Apart from the single Euston Estate ledger, no account of brickmaking at Barnham appears to have survived. Peter Minter, owner of the famous Bulmer Brickyard, Essex, has told us that he believes Barnham bricks would have been produced in a similar way to that of other eastern counties brickyards, including his own.
The highly calcareous brickearth from Barnham Area III would have been tempered with sand or less carbonate-rich material; the amount of space available to dry the bricks before firing would have limited the rate of production; and eighteenth-century kilns would have held between 4000 and 5000 bricks. Each man is likely to have made ca 1000 bricks per day in the nineteenth century; it is now ca 500 at Bulmer.
Although the records are incomplete, the peak period of brickearth quarrying and brickmaking probably occurred at the start of the twentieth century. The south and west wings of Euston Hall were destroyed by fire on 5 April 1902, the fourth occasion on which the premises were badly damaged by fire. Rebuilding took place with little delay. Brickyard ledger entries for ‘Mr Heath Euston Hall’ start on 8 June 1903 and end on 15 April 1912, but 89% of the material was produced in the second half of 1903 and in 1905. The wings were rebuilt on the same plan, consuming, amongst other items, 322,975 red bricks, 3500 white bricks, 650 plain tiles, 150 paving bricks and 130 glazed pantiles. The total cost was £577 12s 5p, equivalent to ca £68,000 in 2019. The south wing and most of the west wing were pulled down by the tenth Duke of Grafton in 1952!
Brickearth extraction was responsible for revealing the Palaeolithic archaeology for which East Farm is renowned. The earliest evidence for the discovery of artefacts is of ‘… two flint implements …’ found in 1882, but they probably came from the gravel pit to the east of the village. Other late nineteenth-century finds are likely to have been of an opportunistic nature, some discovered in the wash-pit at the brickyard.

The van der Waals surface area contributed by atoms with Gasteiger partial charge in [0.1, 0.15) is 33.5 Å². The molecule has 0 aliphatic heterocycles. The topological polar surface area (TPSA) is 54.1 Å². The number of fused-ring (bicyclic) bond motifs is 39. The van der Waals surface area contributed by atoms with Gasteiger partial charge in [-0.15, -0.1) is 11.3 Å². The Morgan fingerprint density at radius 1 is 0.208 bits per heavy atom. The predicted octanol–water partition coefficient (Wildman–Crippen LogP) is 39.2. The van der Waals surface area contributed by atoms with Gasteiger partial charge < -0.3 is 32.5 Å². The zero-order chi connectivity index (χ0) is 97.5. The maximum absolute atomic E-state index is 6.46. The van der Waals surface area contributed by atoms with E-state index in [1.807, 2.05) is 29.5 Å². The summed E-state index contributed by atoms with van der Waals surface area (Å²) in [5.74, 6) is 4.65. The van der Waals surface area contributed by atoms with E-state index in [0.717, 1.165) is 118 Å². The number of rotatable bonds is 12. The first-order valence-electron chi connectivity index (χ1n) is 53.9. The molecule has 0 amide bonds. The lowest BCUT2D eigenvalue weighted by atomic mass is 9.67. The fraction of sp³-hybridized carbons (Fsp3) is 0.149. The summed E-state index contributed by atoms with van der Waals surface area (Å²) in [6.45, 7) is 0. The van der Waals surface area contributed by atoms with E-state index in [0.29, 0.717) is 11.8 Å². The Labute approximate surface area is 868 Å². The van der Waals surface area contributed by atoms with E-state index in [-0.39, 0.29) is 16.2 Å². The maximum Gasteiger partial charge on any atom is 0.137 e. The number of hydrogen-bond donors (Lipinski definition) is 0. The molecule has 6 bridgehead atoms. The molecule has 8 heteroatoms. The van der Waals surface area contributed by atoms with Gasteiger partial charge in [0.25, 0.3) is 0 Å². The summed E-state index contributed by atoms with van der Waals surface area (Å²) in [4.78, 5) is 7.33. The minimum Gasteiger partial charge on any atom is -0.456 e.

Barnham artefacts purchased from East Farm in ca 1905 included two twisted ovates, one of which is said to have been used by the brickearth diggers to clean their spades! By the time of the first formal excavation at Barnham in the 1930s, the brickearth diggers had produced numerous sections for archaeologists to explore. But that’s another story.
There is just one brief description of brickearth extraction at Barnham East Farm in Ashton, N.M., Lewis, S.G. & Parfitt, S.A. 1998. Excavations at the Lower Palaeolithic site at East Farm, Barnham, Suffolk 1989–94. British Museum Occasional Paper 125, p. 292.
Readers might like to refer to The Brickmaker’s Tale (The Bulmer Brick and Tile Co, 2014), Peter Minter’s account of his family’s brickyard.
The rain arrived overnight. A steady downpour in the early hours had eased off by the time the team got to the site to survey the damage. The on-site rain-gauge recorded 14 mm of rainfall and thankfully the damage was not as bad as it might have been. Swapping spades and trowels for buckets and sponges, the team set to work on the mopping-up operation. The quantity of water in the excavation trench was manageable and the damage from a couple of collapsed sections was quickly dealt with. After brief shower mid-morning, the weather became warm and sunny and the excavation returned to business-as-usual. Good progress was made in both excavation areas; in Area I, excavation of the palaeosol is well underway and should be completed in the next day or so. In Area III, sampling continued and newly exposed blocks of sediment were prepared for surveying, recording and sampling. An enjoyable evening as guests of one of the excavation team in Ely rounded off the day.
It’s the start of week 2 of the excavation and in Area I excavation of the palaeosol is well underway: a series of samples have been taken for laboratory analysis, and the excavation team are now carefully troweling through this former landsurface. A number of exciting finds have already been made!